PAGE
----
caravan

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caravan,

group of travelers or merchants banded together and organized for mutual assistance and defense while traveling through unsettled or hostile country. Caravan trade is associated with the history of the Middle East as far back as the records of ancient civilizations extend and seems to have been well developed before sea commerce began. It is evident that all trade from one fertile area to another in this region had to be organized from the first, since long distances of desert trail separated settled parts and since local governments could not guarantee protection against tribes eager for loot and pillage. Such wares as jewels, spices, perfumes, dyes, metals, rare woods, ivory, oils, and textiles (chiefly silk) are associated with the trade. Camels were the main carriers from Egypt to Mesopotamia and throughout the Arabian peninsula. They were introduced into N Africa and the Sahara region in the 3d cent. A.D. Donkeys were used in Asia Minor. Trade naturally prospered in the period of the great empires, when the caravan routes could be controlled and protected; and it was to secure control of such routes that many wars were fought and conquests made in ancient times. An empire provided for the establishment of inns, or caravansaries, for the accommodation of travelers along the way. Such improvements facilitated the movement of troops to protect the routes. Cities rose and fell in ancient times in proportion to the rise and fall in the trade of the caravan routes upon which they were located. Basically the caravan system underwent little change until challenged in modern times by the motor truck and the airplane. Travelers having occasion to cross desert spaces usually joined merchant caravans. After the advent of Islam, the pilgrimage of the devout to Mecca gave rise to long pilgrim caravans that were a feature of the pilgrimage season each year. The closest approach to caravan trade in the New World was the wagon trainwagon train,
in U.S. history, a group of covered wagons used to convey people and supplies to the West before the coming of the railroad. The wagon replaced the pack, or horse, train in land commerce as soon as proper roads had been built.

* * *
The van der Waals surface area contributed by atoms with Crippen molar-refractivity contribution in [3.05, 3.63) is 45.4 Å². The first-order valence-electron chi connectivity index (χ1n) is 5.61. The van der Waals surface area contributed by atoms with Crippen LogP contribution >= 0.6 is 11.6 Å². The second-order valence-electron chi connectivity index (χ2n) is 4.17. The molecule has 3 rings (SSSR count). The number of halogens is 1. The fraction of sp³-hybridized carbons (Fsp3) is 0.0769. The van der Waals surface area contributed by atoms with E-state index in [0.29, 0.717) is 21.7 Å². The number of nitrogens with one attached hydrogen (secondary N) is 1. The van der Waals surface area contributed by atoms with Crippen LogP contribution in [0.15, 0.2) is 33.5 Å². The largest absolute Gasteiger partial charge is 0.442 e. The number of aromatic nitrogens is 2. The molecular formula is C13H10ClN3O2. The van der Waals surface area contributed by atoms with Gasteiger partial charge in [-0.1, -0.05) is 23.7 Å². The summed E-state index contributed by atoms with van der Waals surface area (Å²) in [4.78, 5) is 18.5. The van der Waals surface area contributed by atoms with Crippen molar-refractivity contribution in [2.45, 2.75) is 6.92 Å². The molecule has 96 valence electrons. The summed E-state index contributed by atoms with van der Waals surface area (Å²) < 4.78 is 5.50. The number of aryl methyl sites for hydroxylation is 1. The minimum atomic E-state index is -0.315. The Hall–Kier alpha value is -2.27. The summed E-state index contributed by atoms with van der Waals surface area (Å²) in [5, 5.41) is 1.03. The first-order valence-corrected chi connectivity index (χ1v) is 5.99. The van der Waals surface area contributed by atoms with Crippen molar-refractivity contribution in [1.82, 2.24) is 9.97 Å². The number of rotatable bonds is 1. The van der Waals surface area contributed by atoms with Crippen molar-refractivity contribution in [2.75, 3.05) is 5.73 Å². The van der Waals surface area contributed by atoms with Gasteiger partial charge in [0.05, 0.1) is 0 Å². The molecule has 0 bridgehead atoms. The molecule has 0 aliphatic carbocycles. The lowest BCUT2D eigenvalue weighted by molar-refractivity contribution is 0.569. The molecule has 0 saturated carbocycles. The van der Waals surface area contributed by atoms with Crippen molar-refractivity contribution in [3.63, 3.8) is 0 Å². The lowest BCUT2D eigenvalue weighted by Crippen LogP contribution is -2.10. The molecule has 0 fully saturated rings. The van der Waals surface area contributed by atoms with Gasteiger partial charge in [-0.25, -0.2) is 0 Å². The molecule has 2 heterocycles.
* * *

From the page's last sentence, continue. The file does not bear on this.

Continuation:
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 commerce that developed over the Sante Fe Trail.
References in classic literature ?
And here I began to find the necessity of keeping together in a caravan as we travelled, for we saw several troops of Tartars roving about; but when I came to see them distinctly, I wondered more that the Chinese empire could be conquered by such contemptible fellows; for they are a mere horde of wild fellows, keeping no order and understanding no discipline or manner of it.
Whether it was to consider if they should attack us or not, we knew not; but when we had passed at some distance by them, we made a rear-guard of forty men, and stood ready for them, letting the caravan pass half a mile or thereabouts before us.
The three hundred soldiers from Naum marched in our front, the two hundred in our rear, and our men on each side of our camels, with our baggage and the whole caravan in the centre; in this order, and well prepared for battle, we thought ourselves a match for the whole ten thousand Mogul Tartars, if they had appeared; but the next day, when they did appear, it was quite another thing.
It was not until she was in the act of getting down the cup, and drawing a long breath after the exertion of causing its contents to disappear, that the lady of the caravan beheld an old man and a young child walking slowly by, and glancing at her proceedings with eyes of modest but hungry admiration.
'Hey!' cried the lady of the caravan, scooping the crumbs out of her lap and swallowing the same before wiping her lips.
'Don't know!' repeated the lady of the caravan; 'why, you were there.
'And very sorry I was,' said the lady of the caravan, 'to see you in company with a Punch; a low, practical, wulgar wretch, that people should scorn to look at.'
'Know 'em, child!' cried the lady of the caravan in a sort of shriek.
The lady of the caravan was in the act of gathering her tea equipage together preparatory to clearing the table, but noting the child's anxious manner she hesitated and stopped.
And very fatiguing, too; for we had tried hard, along at first, to catch up with the guide, but had only fagged ourselves, in vain; for although he was traveling slowly he was yet able to go faster than the hampered caravan over such ground.
I ordered the caravan to 'bout face and form in marching order; I then made the tow-rope fast to the rear mule, and gave the command:
The moment the travellers were fairly on the march, and the camp was abandoned, these starving hangers-on would hasten to the deserted fires, to seize upon the half-picked bones, the offal and garbage that lay about; and, having made a hasty meal, with many a snap and snarl and growl, would follow leisurely on the trail of the caravan. Many attempts were made to coax or catch them, but in vain.